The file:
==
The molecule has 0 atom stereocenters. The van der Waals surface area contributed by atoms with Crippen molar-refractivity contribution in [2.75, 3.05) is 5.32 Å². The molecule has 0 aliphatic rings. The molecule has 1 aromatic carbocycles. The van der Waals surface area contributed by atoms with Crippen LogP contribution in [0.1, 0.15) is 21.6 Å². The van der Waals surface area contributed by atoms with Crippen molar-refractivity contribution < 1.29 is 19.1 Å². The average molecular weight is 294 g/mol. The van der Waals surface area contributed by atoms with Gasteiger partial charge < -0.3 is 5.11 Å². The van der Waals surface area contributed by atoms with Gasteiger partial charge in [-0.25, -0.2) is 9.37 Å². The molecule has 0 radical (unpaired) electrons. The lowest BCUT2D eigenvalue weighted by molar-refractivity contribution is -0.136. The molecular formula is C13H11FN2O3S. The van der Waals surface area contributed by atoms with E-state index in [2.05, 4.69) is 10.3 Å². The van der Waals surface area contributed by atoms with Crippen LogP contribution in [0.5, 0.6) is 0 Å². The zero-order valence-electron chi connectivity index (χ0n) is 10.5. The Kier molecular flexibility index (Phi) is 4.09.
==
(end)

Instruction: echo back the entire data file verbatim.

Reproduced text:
The molecule has 0 atom stereocenters. The van der Waals surface area contributed by atoms with Crippen molar-refractivity contribution in [2.75, 3.05) is 5.32 Å². The molecule has 0 aliphatic rings. The molecule has 1 aromatic carbocycles. The van der Waals surface area contributed by atoms with Crippen LogP contribution in [0.1, 0.15) is 21.6 Å². The van der Waals surface area contributed by atoms with Crippen molar-refractivity contribution < 1.29 is 19.1 Å². The average molecular weight is 294 g/mol. The van der Waals surface area contributed by atoms with Gasteiger partial charge < -0.3 is 5.11 Å². The van der Waals surface area contributed by atoms with Gasteiger partial charge in [-0.25, -0.2) is 9.37 Å². The molecule has 0 radical (unpaired) electrons. The lowest BCUT2D eigenvalue weighted by molar-refractivity contribution is -0.136. The molecular formula is C13H11FN2O3S. The van der Waals surface area contributed by atoms with E-state index in [2.05, 4.69) is 10.3 Å². The van der Waals surface area contributed by atoms with Crippen LogP contribution in [0.5, 0.6) is 0 Å². The zero-order valence-electron chi connectivity index (χ0n) is 10.5. The Kier molecular flexibility index (Phi) is 4.09.